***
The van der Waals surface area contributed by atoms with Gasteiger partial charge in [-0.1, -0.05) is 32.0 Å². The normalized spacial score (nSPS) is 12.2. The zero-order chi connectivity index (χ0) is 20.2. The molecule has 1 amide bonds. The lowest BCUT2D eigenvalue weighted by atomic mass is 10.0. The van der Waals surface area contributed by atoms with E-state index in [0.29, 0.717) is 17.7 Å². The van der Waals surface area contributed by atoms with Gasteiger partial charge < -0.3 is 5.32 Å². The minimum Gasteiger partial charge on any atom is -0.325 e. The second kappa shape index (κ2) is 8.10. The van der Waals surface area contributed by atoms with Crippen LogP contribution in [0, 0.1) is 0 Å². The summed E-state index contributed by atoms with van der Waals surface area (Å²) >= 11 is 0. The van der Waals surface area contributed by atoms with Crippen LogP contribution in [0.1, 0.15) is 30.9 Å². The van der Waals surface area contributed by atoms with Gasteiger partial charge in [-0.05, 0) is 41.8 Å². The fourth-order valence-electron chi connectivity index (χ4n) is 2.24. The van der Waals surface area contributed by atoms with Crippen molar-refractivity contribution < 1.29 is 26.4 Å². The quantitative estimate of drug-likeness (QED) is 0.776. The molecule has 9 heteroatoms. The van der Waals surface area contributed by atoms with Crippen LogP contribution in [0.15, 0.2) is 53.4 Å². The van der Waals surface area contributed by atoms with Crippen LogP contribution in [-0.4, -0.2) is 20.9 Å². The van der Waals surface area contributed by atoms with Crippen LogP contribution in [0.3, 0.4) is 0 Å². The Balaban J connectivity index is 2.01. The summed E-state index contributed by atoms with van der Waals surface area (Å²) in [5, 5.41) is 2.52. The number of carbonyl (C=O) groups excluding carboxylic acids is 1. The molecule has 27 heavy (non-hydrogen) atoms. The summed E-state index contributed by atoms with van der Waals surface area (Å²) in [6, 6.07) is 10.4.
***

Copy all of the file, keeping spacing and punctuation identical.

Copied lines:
The van der Waals surface area contributed by atoms with Gasteiger partial charge in [-0.1, -0.05) is 32.0 Å². The normalized spacial score (nSPS) is 12.2. The zero-order chi connectivity index (χ0) is 20.2. The molecule has 1 amide bonds. The lowest BCUT2D eigenvalue weighted by atomic mass is 10.0. The van der Waals surface area contributed by atoms with E-state index in [0.29, 0.717) is 17.7 Å². The van der Waals surface area contributed by atoms with Gasteiger partial charge < -0.3 is 5.32 Å². The minimum Gasteiger partial charge on any atom is -0.325 e. The second kappa shape index (κ2) is 8.10. The van der Waals surface area contributed by atoms with Crippen LogP contribution in [0, 0.1) is 0 Å². The summed E-state index contributed by atoms with van der Waals surface area (Å²) >= 11 is 0. The van der Waals surface area contributed by atoms with Crippen LogP contribution in [0.1, 0.15) is 30.9 Å². The van der Waals surface area contributed by atoms with Gasteiger partial charge in [-0.05, 0) is 41.8 Å². The fourth-order valence-electron chi connectivity index (χ4n) is 2.24. The van der Waals surface area contributed by atoms with Crippen molar-refractivity contribution < 1.29 is 26.4 Å². The quantitative estimate of drug-likeness (QED) is 0.776. The molecule has 9 heteroatoms. The van der Waals surface area contributed by atoms with Crippen LogP contribution in [0.15, 0.2) is 53.4 Å². The van der Waals surface area contributed by atoms with Crippen LogP contribution in [-0.4, -0.2) is 20.9 Å². The van der Waals surface area contributed by atoms with Crippen LogP contribution in [0.3, 0.4) is 0 Å². The Balaban J connectivity index is 2.01. The summed E-state index contributed by atoms with van der Waals surface area (Å²) in [5, 5.41) is 2.52. The number of carbonyl (C=O) groups excluding carboxylic acids is 1. The molecule has 27 heavy (non-hydrogen) atoms. The summed E-state index contributed by atoms with van der Waals surface area (Å²) in [6, 6.07) is 10.4.